“We very much see the hybrid event model as the future for our events. It allows us to deliver larger audiences and gives us access to a wider pool of speakers – it’s easier to book a heavyweight US tech speaker if they can present from home on the West Coast,” explained Robin. “And digital will underpin both events and video, which is why we are also investing in our digital products, so we are match fit for 2021 and onwards.”
Hybrid certainly seems like it’s here to stay. B2B events – particularly those with an international audience – will likely find that hybrid events allow their delegates to join them in whatever manner they’re most comfortable with while we’re still grappling with the impact of COVID-19. But if hybrid events are here to stay, then B2B publishers will need to bridge the gap between the virtual and physical experience to be truly successful – how can you more fully engage a virtual audience? Can you integrate the digital and physical experience seamlessly? How do you create spaces where virtual audiences can interact with each other as they would in person?
The virtual event space has come on in leaps and bounds since last April – we ourselves hosted the 2020 AOP Awards ceremony as a live stream from a studio in Oxford Street. However, there are still questions that we need to answer if B2B publishers are to continue to leverage events successfully in the future.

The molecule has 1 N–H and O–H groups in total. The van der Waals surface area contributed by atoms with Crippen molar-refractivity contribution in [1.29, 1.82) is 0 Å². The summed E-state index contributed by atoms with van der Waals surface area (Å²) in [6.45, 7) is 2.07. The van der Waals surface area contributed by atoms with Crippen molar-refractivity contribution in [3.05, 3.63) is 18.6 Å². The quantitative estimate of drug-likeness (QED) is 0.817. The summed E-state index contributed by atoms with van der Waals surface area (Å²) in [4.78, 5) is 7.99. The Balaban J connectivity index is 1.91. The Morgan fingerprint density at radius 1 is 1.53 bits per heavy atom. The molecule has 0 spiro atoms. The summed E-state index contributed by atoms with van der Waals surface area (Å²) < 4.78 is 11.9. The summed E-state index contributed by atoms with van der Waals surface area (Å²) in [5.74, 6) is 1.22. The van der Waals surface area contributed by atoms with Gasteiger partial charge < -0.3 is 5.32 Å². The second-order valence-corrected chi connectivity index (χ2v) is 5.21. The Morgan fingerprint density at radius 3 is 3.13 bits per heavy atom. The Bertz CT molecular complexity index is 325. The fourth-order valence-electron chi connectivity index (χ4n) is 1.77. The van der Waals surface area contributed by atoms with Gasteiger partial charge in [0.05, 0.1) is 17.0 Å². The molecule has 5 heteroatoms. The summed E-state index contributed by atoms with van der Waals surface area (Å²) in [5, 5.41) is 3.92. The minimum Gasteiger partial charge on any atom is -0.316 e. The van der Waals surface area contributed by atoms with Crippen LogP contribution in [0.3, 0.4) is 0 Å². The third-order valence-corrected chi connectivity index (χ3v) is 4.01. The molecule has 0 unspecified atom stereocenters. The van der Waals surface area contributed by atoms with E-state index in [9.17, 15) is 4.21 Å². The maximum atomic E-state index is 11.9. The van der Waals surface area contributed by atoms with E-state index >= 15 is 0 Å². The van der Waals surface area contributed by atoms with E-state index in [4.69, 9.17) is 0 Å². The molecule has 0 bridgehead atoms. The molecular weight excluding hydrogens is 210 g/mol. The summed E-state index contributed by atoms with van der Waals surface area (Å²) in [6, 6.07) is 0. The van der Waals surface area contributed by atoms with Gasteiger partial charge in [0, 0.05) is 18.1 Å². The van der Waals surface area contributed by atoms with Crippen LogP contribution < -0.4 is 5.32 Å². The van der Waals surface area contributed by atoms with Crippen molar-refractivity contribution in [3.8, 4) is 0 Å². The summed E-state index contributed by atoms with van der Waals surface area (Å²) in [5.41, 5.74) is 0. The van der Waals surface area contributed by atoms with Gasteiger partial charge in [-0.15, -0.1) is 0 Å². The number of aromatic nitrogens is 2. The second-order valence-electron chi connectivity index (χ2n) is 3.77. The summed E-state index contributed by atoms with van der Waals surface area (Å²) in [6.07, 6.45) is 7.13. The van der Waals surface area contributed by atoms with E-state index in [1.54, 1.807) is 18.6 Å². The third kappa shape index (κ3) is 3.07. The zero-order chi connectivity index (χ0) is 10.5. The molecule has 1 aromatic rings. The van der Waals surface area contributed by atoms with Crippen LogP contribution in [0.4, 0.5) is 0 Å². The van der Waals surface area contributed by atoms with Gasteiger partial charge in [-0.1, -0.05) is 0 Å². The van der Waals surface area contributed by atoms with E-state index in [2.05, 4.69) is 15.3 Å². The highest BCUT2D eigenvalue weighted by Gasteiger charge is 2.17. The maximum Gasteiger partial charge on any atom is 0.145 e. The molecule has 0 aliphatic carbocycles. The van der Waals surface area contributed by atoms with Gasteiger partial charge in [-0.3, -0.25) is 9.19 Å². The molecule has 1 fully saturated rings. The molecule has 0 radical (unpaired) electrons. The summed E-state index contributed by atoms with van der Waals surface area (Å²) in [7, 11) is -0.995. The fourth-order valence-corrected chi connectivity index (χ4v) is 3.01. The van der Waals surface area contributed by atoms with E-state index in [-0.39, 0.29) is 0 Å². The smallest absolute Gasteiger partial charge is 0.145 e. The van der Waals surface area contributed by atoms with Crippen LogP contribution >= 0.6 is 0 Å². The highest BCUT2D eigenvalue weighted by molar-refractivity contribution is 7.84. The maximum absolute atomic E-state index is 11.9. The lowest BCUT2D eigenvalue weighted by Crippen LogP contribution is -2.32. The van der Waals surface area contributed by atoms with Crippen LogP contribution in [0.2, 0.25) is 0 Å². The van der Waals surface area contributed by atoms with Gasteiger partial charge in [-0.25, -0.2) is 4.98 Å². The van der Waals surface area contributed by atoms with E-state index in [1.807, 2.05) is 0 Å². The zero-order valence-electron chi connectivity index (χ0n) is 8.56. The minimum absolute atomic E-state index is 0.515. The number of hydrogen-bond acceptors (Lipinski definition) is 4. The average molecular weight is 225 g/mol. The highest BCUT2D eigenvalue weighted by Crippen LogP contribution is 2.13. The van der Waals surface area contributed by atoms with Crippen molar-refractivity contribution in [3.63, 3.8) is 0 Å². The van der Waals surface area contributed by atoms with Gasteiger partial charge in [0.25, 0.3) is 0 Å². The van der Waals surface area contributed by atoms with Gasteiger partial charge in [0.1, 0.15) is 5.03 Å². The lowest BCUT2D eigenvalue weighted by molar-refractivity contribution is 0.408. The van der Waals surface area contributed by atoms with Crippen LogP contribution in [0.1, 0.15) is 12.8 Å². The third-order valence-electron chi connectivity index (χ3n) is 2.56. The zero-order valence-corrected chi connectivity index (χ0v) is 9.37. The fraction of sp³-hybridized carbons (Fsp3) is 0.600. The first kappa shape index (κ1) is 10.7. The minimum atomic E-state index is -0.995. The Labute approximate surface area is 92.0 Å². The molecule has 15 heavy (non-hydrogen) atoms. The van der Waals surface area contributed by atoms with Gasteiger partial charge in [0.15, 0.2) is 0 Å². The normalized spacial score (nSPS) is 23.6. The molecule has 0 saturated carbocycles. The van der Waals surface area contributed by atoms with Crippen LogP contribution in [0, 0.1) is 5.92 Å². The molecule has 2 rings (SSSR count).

As Co-chair of the AOP Awards jury, Robin Shute shared a few top tips with us for what he would be looking for in a winning entry. “Two key things,” he outlined. “That the entrant realises the judges have a stack of entries to sift through, so keep it simple. Second, include financial and actual performance figures – percentages just don’t cut the mustard. And, to state the obvious, read the entry criteria and make sure you answer them.”